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April 8 — New U.S. reporting requirements are expected to shed unwelcome light on corporations' use of Dutch holding companies—and could result in many of the holding companies being dissolved.
Such holding companies—closed limited partnerships in the Netherlands known as “CV” entities—“would typically have large profits, zero or low numbers of employees and zero tax,” according to Steve Towers, a senior international tax partner in Deloitte's Singapore office.
This, he added, is “not the ideal picture” for a multinational company preparing new country-by-country reports for the Internal Revenue Service.
The structures are commonly used for equity holding, financing or intellectual property licensing structures—deriving dividends, interest and royalties from within the multinational company's group.
U.S. multinational groups likely will need to show on their country-by-country reports any Dutch CV entity. The possibility of such disclosures is prompting companies to start considering whether it is time to collapse those structures.
Towers said a Dutch CV within a U.S. group, which is treated as a controlled foreign corporation in the U.S. and a transparent partnership in the Netherlands, “is a classic example of a reverse hybrid entity.”
A reverse hybrid entity is the “reverse” of a hybrid entity in that the entity is fiscally transparent for foreign tax purposes, but not for U.S. tax purposes.
John Ryan, a partner at Morgan, Lewis & Bockius LLP in Palo Alto, Calif., has said that multinational groups are considering collapsing their two-tier structures, including their CV-BV structures, in response to the OECD's final reports on combating tax base erosion and profit shifting (45 DTR G-2, 3/8/16).
Ryan said that if these structures survive, the Organization for Economic Cooperation and Development's effort to combat BEPS will have been in vain.
Kimberly Tan Majure, a principal in KPMG LLP's international tax services group, told Bloomberg BNA April 6 that if the Dutch CV is within the multinational group, it is required to be included in the country-by-country report under the proposed U.S. country-by-country reporting regulations.
As a general matter, the CV itself appears “stateless” because it isn't a tax resident in any jurisdiction, she said.
The proposed regulations currently require data from partnerships—including those partnerships that are reverse hybrids—to be reported at the partner level, Majure said. “If the partners are something other than stateless, the CV's data appears to be reported not as stateless but in accordance with the partners' tax residence jurisdictions.”
Majure noted that the U.S. requested comments on the issue, “so the final regulations may take a different approach.”
Writing in Leiden University's law blog on April 20, 2015, Jan Vleggeert, a research fellow of tax law at the school's Institute for Tax Law and Economics, described the CV-BV structure as follows: A U.S. multinational group sets up a so-called closed Dutch limited partnership (CV). Two U.S.-resident subsidiaries of the group are partners in the CV, which holds all of the shares in the Dutch operating company (BV). The BV typically acts as a holding company for part of the group's non-U.S. subsidiaries.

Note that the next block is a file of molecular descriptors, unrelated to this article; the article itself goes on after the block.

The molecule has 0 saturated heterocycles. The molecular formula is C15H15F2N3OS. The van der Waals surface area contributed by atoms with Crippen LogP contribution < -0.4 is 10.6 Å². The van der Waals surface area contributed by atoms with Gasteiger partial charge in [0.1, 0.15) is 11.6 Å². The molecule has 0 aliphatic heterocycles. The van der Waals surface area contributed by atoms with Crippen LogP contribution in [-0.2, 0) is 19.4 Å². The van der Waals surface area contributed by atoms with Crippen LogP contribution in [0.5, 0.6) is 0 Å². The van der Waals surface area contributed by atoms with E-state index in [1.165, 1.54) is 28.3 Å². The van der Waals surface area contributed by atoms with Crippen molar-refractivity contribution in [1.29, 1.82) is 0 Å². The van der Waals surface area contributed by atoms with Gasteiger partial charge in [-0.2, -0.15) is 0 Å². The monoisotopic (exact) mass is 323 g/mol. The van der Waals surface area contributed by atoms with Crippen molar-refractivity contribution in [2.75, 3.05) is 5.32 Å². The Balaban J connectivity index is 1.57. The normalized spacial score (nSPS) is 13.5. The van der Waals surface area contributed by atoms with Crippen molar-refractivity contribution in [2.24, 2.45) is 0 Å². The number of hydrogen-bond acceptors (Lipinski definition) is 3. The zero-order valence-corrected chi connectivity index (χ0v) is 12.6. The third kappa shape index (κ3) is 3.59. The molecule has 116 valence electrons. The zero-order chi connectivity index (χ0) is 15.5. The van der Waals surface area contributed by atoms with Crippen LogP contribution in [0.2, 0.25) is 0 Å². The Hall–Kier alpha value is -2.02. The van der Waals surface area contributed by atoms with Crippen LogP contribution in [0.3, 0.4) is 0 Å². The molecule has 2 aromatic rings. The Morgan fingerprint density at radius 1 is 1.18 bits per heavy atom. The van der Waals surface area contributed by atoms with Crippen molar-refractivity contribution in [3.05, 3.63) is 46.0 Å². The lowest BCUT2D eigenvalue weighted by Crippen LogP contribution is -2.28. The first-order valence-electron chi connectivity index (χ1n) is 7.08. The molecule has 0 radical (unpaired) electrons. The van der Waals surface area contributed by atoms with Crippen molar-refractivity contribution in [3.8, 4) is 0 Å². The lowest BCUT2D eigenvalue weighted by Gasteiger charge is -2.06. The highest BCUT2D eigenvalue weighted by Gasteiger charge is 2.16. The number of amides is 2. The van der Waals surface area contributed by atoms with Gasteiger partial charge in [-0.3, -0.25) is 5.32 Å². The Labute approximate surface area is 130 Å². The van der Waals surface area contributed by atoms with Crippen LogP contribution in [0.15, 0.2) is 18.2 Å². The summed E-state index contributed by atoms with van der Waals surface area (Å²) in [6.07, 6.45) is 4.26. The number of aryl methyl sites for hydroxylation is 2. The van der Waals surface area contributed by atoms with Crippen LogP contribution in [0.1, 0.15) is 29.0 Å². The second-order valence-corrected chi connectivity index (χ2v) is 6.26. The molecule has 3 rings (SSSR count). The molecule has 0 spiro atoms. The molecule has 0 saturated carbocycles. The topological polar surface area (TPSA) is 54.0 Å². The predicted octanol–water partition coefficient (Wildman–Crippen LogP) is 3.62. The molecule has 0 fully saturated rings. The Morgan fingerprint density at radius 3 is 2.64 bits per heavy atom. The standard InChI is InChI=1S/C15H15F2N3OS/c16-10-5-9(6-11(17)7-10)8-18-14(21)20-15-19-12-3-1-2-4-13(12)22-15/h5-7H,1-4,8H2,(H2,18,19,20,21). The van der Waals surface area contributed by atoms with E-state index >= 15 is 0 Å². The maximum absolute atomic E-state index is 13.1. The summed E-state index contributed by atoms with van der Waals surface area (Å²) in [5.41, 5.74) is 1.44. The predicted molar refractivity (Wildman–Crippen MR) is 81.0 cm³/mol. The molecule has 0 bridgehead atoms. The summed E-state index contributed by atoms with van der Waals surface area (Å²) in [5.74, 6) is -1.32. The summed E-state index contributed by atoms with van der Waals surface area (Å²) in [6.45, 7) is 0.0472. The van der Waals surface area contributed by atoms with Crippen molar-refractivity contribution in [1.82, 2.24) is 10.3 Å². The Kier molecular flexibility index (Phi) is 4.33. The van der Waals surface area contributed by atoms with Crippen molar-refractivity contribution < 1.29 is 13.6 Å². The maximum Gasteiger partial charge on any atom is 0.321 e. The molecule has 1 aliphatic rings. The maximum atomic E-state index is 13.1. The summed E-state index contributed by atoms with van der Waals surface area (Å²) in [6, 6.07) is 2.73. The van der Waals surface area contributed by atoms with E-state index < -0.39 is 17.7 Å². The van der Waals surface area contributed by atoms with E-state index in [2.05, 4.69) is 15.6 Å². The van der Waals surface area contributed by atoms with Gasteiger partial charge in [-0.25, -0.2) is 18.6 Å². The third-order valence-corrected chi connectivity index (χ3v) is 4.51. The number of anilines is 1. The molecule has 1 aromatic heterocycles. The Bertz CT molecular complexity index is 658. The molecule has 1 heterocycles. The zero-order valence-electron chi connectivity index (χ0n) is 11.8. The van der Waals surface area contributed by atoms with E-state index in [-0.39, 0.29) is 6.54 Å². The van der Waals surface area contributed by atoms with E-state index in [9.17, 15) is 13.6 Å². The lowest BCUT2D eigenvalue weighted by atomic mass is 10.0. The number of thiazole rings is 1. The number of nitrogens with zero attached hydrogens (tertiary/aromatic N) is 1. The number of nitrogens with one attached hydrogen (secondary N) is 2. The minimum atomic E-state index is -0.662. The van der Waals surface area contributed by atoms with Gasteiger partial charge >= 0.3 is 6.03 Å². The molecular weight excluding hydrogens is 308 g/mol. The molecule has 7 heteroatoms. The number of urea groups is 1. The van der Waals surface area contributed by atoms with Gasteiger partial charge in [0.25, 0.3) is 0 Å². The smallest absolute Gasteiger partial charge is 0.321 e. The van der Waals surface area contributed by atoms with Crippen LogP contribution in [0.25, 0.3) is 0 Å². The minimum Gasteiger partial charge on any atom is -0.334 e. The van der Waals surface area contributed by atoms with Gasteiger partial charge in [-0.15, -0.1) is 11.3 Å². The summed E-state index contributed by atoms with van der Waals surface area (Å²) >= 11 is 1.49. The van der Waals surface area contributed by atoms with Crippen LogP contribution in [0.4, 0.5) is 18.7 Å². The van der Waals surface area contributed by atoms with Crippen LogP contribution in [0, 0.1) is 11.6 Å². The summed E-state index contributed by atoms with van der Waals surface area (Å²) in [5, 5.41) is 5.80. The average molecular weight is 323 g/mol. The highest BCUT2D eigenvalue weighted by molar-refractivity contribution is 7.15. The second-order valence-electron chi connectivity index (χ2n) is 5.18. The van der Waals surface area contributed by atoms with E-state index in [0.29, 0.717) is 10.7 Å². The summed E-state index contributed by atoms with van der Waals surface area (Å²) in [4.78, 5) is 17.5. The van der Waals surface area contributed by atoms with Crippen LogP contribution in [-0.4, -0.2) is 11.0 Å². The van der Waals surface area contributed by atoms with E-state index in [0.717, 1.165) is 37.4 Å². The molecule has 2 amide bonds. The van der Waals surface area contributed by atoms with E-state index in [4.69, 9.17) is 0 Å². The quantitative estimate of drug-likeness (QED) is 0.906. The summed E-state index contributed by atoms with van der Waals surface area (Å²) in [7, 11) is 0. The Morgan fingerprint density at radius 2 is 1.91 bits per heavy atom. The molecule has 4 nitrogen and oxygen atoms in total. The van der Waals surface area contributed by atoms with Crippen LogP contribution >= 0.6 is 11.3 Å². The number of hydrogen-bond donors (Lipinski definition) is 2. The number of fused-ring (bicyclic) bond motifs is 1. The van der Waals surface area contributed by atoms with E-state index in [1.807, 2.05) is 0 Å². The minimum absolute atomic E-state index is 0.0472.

Vleggeert said the earnings of the non-U.S. subsidiaries are channeled via the BV to the CV as distributions of dividends or payments of interest and royalties. The CV isn't taxed on this income because the CV is subject to neither Dutch nor U.S. corporate income tax because of a mismatch between the two countries in the classification of the CV.
U.S. Check-the-Box Rules
Vleggeert said under Dutch tax law, the CV is a transparent entity and therefore not liable for corporate income tax. This means the income of the CV isn't taxed by the Netherlands at the level of the CV. Under the U.S. check-the-box rules, the CV is considered non-transparent for U.S. tax purposes.
However, because of the “mismatch in the classification of CV, the CV is not liable to U.S. corporate income tax either,” Vleggeert said. Regarding the tax position of the partners in the CV, “taxation in the U.S. can be deferred indefinitely as long as none of the profit is repatriated to the U.S. but is reinvested in the non-US subsidiaries instead.”
OECD Still Considering
Douglas Poms, deputy international tax counsel for the Treasury Department, has said the OECD is currently considering country-by-country reporting administration issues.
Poms said those issues include how to treat reverse hybrid entities, understood as partnerships in one jurisdiction but as corporations in another, and how so-called stateless income not reported in any jurisdiction should be included in the country-by-country reports (47 DTR G-5, 3/10/16).
Towers said, “My expectation is that the OECD will issue guidance as to how such entities should be reported in the CbC report.”
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